As political idiocy and economic folly continue to become more the norm in the United States than reason, logic and freedom, one question continues to get harder and harder to answer: What makes us so special in America?
At some point in the Nation’s early history, revolutionary spirit would have been a sound answer. Later — around the time of Alexis de Tocqueville’s visit to the country — laws, freedoms, overwhelming civic responsibility and entrepreneurial vigor were all good answers.
The Nation has been through many hard times, tragedies and embarrassments over the past 237 years. There were times when the Nation seemed doomed and pulled through, and there were times of great prosperity. Much of the Nation’s success — despite some recent opinions to the contrary — can be attributed to its revolutionary roots and the foresight ingrained in its founding documents.
But the Nation is young. Perhaps it could even be correctly personified as adolescent in the grand historical scheme. As anyone with teenage children or who has ever looked back on their own adolescence with the wisdom of a few more years will tell you, adolescence is often a time of reckless abandon and great change.
There is a psychological term associated with adolescence that applies nicely to the mindset of mainstream America today. “Personal fable” is a common teen belief that arises from adolescent egocentrism. It is the adolescent’s belief that he or she is highly special and unlike anyone else who has ever walked the Earth. The adolescent living out a personal fable believes others are so obviously fascinated by him (adolescent egocentrism) that he must be a unique individual (the personal fable).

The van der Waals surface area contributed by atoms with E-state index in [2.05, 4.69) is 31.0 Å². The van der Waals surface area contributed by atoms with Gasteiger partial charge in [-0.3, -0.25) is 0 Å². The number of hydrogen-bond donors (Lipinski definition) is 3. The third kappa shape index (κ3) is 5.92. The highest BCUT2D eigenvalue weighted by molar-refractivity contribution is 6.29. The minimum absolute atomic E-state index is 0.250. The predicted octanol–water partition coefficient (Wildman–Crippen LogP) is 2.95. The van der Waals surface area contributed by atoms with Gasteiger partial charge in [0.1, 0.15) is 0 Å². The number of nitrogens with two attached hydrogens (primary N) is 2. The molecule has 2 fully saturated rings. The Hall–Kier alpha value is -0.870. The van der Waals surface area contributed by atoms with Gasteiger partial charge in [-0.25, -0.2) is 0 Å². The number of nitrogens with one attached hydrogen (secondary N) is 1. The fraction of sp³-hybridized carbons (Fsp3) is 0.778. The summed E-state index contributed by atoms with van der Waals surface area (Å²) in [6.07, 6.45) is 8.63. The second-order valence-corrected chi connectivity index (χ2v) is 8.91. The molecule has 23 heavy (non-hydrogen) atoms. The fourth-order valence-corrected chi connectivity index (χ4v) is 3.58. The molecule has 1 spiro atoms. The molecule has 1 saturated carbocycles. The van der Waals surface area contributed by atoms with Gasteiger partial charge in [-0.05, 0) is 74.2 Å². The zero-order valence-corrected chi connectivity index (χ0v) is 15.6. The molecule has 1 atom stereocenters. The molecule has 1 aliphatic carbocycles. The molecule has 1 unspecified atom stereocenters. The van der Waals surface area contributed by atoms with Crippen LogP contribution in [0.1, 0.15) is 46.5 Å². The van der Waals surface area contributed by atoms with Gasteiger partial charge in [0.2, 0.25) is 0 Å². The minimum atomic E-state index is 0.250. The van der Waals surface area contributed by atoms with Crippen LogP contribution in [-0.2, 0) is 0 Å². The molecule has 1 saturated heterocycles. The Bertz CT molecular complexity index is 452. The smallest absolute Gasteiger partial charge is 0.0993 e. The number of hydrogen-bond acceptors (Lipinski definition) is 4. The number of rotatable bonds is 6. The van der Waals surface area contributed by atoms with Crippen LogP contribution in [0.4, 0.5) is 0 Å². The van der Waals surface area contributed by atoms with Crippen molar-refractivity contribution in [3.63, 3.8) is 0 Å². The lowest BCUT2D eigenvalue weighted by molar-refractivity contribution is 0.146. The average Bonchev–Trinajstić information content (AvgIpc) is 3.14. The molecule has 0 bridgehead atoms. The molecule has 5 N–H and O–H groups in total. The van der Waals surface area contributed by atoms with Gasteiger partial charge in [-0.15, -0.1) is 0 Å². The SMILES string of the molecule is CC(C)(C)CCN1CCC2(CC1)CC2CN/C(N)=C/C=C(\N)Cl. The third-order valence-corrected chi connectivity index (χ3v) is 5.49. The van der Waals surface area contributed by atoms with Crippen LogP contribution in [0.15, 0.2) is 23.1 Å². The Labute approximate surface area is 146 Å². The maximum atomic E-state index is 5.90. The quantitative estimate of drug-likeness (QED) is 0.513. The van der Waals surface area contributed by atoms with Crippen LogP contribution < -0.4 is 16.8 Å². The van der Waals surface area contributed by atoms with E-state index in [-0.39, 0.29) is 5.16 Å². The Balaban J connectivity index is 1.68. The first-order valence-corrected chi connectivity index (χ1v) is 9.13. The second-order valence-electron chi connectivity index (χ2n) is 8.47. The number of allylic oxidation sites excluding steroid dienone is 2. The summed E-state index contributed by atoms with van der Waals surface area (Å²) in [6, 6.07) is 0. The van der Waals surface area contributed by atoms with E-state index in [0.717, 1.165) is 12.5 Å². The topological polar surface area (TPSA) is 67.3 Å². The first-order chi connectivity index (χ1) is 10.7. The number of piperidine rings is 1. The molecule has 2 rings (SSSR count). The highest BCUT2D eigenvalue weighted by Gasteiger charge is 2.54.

One great example of America’s collective personal fable arises in the recently feverish debate over gun control in the United States. After a bloody Revolution against a tyrannical ruling force, America’s Founding Fathers felt it proper to include in the Nation’s supreme law a provision allowing every American citizen to arm himself. The 2nd Amendment says nothing about hunting, self-defense, sport shooting or muskets. But it states its purpose quite expressly:
A well-regulated militia, being necessary to the security of a free state, the right of the people to keep and bear arms, shall not be infringed.
Gun control advocates never mention the necessity of firearms to the security of a free state. They argue that Americans have a standing army, police, civilized society and courts to ensure the state of freedom. But they fail to realize that the right to bear arms is not an outdated addendum to those previously mentioned markers of our modern civil society, but rather a last line of defense should they fail — or, worse, should they be used with malevolent intent by those in charge.
Slate magazine crime blogger Justin Peters outlined the mindset of the common anti-assault weapon crusader in a recent piece about the usefulness of the AR-15 as a hunting or home defense weapon: